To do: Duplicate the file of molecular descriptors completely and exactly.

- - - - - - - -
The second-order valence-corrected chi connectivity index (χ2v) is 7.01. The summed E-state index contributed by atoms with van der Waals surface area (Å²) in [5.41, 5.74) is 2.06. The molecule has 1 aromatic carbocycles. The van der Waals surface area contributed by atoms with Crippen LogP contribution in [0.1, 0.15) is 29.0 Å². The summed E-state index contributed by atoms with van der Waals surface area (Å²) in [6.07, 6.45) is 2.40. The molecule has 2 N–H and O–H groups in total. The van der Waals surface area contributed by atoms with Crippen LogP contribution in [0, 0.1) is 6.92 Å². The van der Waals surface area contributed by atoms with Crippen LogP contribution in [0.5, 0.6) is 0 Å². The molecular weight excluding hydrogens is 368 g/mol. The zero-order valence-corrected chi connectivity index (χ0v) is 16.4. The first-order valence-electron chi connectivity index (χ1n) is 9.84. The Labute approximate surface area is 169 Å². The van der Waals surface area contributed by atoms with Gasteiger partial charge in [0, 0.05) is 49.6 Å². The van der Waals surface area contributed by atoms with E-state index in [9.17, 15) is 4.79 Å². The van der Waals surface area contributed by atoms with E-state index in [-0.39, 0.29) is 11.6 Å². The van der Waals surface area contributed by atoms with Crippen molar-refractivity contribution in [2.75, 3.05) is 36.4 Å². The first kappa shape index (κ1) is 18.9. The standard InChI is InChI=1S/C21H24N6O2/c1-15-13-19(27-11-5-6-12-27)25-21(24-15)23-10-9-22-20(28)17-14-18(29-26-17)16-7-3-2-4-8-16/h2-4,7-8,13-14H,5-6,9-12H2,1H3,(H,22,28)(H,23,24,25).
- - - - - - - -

The second-order valence-corrected chi connectivity index (χ2v) is 7.01. The summed E-state index contributed by atoms with van der Waals surface area (Å²) in [5.41, 5.74) is 2.06. The molecule has 1 aromatic carbocycles. The van der Waals surface area contributed by atoms with Crippen LogP contribution in [0.1, 0.15) is 29.0 Å². The summed E-state index contributed by atoms with van der Waals surface area (Å²) in [6.07, 6.45) is 2.40. The molecule has 2 N–H and O–H groups in total. The van der Waals surface area contributed by atoms with Crippen LogP contribution in [0, 0.1) is 6.92 Å². The van der Waals surface area contributed by atoms with Crippen LogP contribution in [0.5, 0.6) is 0 Å². The molecular weight excluding hydrogens is 368 g/mol. The zero-order valence-corrected chi connectivity index (χ0v) is 16.4. The first-order valence-electron chi connectivity index (χ1n) is 9.84. The Labute approximate surface area is 169 Å². The van der Waals surface area contributed by atoms with Gasteiger partial charge in [0, 0.05) is 49.6 Å². The van der Waals surface area contributed by atoms with E-state index in [9.17, 15) is 4.79 Å². The van der Waals surface area contributed by atoms with E-state index in [-0.39, 0.29) is 11.6 Å². The van der Waals surface area contributed by atoms with Crippen molar-refractivity contribution in [2.75, 3.05) is 36.4 Å². The first kappa shape index (κ1) is 18.9. The standard InChI is InChI=1S/C21H24N6O2/c1-15-13-19(27-11-5-6-12-27)25-21(24-15)23-10-9-22-20(28)17-14-18(29-26-17)16-7-3-2-4-8-16/h2-4,7-8,13-14H,5-6,9-12H2,1H3,(H,22,28)(H,23,24,25).